• Educate patients to understand the components of self-advocacy: knowledge of self, knowledge of rights, communication skills, and leadership skills. Click here for information on self-advocacy. 

    • Promote self-advocacy skills so patients learn to ask for the assistance they need.

      • Teach patients to be able to perform basic troubleshooting when their hearing devices malfunction.   

      • Encourage and role-play asking for specific accommodations.

      • Encourage and practice appropriate use of communication repair strategies.

        • Teach patients to prioritize and implement the use of strategies in particular situations.

        • Provide your patient with a starter script like, “I have trouble hearing, would you please turn down the music in the background so I can communicate better?" "I wear cochlear implants. Can I please have a table in a quiet corner?" "I can't hear you, can you please repeat what you said?"

        • Provide your patient with opportunities to practice strategies to problem solve, get needs met, or progress toward goals.

  • Encourage your patients to get rest and take listening breaks:

    • ​Encourage self-awareness about their fatigue level. Encourage taking an ear/brain break when they get too tired; leave the noisy environment for a few minutes. 

  • Teach patients to show appreciation to those who help them with accommodations:

    • Encourage them to provide positive feedback and thank those who help them with accommodations. This positive feedback will likely encourage people in various environments to be more mindful of persons who may need special accommodations.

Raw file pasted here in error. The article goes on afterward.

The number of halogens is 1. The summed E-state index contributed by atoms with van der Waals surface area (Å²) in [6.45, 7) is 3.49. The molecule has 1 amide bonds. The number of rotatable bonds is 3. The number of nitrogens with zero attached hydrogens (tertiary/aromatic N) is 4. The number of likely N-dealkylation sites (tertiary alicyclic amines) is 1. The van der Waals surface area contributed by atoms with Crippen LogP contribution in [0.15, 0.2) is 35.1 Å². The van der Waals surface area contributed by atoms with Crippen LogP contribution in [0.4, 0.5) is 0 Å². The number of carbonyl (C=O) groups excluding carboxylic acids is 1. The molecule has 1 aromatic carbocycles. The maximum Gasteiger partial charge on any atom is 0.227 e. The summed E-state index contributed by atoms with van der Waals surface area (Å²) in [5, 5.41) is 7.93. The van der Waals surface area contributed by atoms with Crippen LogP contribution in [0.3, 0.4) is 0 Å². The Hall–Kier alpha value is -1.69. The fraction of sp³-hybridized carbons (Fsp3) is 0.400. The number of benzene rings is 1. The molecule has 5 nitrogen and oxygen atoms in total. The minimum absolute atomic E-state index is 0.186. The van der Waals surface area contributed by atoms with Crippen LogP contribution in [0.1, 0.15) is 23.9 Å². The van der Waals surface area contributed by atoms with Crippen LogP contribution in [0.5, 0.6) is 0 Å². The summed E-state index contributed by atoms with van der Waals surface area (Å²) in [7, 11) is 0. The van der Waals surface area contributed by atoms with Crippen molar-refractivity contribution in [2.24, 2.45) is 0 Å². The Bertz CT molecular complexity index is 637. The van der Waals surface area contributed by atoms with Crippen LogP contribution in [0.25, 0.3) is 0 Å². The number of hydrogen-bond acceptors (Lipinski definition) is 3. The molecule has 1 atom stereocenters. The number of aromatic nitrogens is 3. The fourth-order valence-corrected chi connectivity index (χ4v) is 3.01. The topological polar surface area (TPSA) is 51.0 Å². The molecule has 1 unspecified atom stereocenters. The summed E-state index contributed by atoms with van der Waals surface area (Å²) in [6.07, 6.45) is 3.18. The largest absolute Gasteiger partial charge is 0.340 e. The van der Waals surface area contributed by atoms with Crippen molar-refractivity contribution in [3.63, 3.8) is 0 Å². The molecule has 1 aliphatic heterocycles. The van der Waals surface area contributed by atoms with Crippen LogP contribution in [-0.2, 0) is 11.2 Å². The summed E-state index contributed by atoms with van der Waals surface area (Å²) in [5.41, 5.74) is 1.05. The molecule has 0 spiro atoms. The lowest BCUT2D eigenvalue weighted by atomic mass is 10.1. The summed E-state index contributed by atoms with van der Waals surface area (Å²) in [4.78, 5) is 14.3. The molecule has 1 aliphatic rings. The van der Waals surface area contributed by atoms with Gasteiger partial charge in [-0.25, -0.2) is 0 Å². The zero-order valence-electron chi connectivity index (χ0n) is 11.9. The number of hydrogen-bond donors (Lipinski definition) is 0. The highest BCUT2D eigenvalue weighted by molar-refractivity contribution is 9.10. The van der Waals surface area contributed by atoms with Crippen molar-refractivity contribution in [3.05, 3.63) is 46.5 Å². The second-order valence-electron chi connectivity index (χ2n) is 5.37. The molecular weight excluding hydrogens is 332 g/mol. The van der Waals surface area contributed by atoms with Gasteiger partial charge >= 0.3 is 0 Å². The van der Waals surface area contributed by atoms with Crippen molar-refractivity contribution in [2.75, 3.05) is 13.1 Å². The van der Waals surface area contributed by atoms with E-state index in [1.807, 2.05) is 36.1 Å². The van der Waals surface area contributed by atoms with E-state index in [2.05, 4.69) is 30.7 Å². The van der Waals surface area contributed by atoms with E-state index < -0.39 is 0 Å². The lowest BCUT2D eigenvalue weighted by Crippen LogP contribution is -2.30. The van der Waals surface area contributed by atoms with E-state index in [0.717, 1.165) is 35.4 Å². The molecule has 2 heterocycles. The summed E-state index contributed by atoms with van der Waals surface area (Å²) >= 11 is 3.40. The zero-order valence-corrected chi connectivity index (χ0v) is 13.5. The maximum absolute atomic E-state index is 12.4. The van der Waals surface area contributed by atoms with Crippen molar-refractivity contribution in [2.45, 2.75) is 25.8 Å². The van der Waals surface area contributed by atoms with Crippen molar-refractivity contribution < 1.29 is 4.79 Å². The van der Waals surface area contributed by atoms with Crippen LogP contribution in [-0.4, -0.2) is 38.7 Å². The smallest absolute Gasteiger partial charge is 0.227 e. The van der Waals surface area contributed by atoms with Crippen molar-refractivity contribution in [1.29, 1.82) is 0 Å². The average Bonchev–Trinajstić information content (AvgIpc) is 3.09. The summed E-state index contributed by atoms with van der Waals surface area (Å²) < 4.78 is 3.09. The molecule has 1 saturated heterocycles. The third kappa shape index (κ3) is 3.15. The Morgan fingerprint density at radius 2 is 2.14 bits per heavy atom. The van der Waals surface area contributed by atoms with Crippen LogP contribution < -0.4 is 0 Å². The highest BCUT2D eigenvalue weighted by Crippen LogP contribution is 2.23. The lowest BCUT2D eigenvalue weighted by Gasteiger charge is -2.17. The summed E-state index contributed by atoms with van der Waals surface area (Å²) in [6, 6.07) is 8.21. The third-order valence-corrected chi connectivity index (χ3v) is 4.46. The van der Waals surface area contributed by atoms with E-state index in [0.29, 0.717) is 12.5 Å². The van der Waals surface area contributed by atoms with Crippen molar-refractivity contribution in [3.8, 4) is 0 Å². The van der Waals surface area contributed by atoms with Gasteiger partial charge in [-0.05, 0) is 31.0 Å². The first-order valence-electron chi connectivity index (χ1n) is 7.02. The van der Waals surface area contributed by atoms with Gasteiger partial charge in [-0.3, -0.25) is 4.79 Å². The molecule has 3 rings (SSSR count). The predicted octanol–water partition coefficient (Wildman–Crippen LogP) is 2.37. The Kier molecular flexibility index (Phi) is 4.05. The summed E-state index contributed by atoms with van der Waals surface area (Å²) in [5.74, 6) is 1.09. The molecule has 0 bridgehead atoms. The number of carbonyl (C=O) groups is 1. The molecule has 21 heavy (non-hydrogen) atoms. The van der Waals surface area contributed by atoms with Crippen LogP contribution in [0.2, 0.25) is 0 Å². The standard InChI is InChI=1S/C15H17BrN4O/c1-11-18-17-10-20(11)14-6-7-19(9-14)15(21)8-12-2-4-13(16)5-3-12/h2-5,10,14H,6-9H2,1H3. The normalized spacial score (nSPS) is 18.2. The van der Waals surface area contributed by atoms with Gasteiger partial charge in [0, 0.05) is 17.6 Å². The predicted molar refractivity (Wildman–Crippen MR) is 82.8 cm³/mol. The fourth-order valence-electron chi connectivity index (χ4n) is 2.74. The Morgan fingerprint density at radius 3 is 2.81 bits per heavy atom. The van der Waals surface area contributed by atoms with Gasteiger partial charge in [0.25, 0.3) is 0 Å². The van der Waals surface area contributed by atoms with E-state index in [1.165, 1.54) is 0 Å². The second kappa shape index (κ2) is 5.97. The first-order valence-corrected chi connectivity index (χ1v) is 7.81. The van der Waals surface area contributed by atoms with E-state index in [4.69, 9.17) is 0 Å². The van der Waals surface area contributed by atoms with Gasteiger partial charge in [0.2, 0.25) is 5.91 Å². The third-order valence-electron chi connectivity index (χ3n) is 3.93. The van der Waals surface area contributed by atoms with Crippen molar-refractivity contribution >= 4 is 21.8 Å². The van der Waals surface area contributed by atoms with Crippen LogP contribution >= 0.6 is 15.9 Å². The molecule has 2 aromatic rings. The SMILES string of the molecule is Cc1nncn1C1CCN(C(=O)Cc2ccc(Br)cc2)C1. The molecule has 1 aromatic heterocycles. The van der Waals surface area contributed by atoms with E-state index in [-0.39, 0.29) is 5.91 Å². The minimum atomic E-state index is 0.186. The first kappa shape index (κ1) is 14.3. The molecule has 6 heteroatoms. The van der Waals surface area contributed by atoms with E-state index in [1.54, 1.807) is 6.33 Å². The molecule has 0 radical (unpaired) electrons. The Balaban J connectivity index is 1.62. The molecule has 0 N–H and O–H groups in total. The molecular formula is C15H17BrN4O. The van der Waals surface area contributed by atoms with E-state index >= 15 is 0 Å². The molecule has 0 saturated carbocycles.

• Encourage your patients to train their conversation partners:

  • Educate patients to identify and understand their legal rights:

    • Lead a discussion about the Americans With Disabilities Act and the rights of people with hearing loss: https://adata.org/learn-about-ada

      • Discuss how the laws relate to accommodations and apply them in a variety of settings. 

      • Discuss how to find and access accommodations such as FM loops in auditoriums and other public places. 

    • Encourage patients to be familiar with their rights under the disability law so that they can explain the law, get help when necessary, and get the services they need. 

  • Recommend peer support:

    • Encourage your patients to meet other people with hearing loss. This can include online connections such as advocacy or support groups. By learning from how effectively others live with their hearing issues, your patients can learn new tips and tricks for using hearing devices, build their confidence, and learn how to effectively ask for the help that they need.

    • Introduce your patients to organizations near them or online to learn more about advocating for people with hearing loss.

 

References

Gfeller, K., Driscoll, V., & Schwalje, A. (2019). Adult cochlear implant recipients’ perspectives on experiences with music in everyday life: A multifaceted and dynamic phenomenon. Frontiers in Neuroscience, 13, 1229. doi: 10.3389/fnins.2019.01229

Vestergaard Knudsen, L., Öberg, M., Nielsen, C., Naylor, G., & Kramer, S. E. (2010). Factors influencing help seeking, hearing aid uptake, hearing aid use and satisfaction with hearing aids: A review of the literature. Trends in amplification, 14(3), 127-154. doi: 10.1177/1084713810385712

Eberts, S. (2019). Understanding the patient in patient-centered care. American Academy of Audiology. https://www.audiology.org/audiology-today-novemberdecember-2019/understanding-patient-patient-centered-care

Eberts, S. (2020). How audiologists can help inspire self-advocacy in patients. Phonak Audiology Blog. https://audiologyblog.phonakpro.com/how-audiologists-can-help-inspire-self-advocacy-in-patients/

Preminger, J. E., & Galloway, L. N. (2020) Group audiological rehabilitation for adults: Current practice and future directions. In J. J. Montano & J. B. Spitzer (Eds.), Adult audiologic rehabilitation (pp. 341-361). Plural Publishing.

Click here to review references used in preparation of this website.